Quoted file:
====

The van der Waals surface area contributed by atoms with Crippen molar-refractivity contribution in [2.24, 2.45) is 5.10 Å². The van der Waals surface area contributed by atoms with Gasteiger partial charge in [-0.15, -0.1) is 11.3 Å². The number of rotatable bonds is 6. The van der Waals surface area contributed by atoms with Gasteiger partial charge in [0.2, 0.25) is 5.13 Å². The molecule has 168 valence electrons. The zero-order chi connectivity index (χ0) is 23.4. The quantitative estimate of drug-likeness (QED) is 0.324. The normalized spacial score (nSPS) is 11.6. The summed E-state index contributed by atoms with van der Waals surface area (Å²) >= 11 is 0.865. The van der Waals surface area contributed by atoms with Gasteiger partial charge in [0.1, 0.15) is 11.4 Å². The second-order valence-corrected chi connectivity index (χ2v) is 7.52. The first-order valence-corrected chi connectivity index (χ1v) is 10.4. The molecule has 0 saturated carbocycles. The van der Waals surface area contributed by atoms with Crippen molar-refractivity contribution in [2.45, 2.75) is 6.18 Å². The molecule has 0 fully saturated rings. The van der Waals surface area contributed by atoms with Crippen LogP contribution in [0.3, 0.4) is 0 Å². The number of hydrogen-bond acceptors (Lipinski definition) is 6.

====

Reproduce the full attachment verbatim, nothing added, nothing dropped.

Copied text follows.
The van der Waals surface area contributed by atoms with Crippen molar-refractivity contribution in [2.24, 2.45) is 5.10 Å². The van der Waals surface area contributed by atoms with Gasteiger partial charge in [-0.15, -0.1) is 11.3 Å². The number of rotatable bonds is 6. The van der Waals surface area contributed by atoms with Gasteiger partial charge in [0.2, 0.25) is 5.13 Å². The molecule has 168 valence electrons. The zero-order chi connectivity index (χ0) is 23.4. The quantitative estimate of drug-likeness (QED) is 0.324. The normalized spacial score (nSPS) is 11.6. The summed E-state index contributed by atoms with van der Waals surface area (Å²) >= 11 is 0.865. The van der Waals surface area contributed by atoms with Gasteiger partial charge in [0.1, 0.15) is 11.4 Å². The second-order valence-corrected chi connectivity index (χ2v) is 7.52. The first-order valence-corrected chi connectivity index (χ1v) is 10.4. The molecule has 0 saturated carbocycles. The van der Waals surface area contributed by atoms with Crippen molar-refractivity contribution in [2.45, 2.75) is 6.18 Å². The molecule has 0 fully saturated rings. The van der Waals surface area contributed by atoms with Crippen LogP contribution in [0.3, 0.4) is 0 Å². The number of hydrogen-bond acceptors (Lipinski definition) is 6.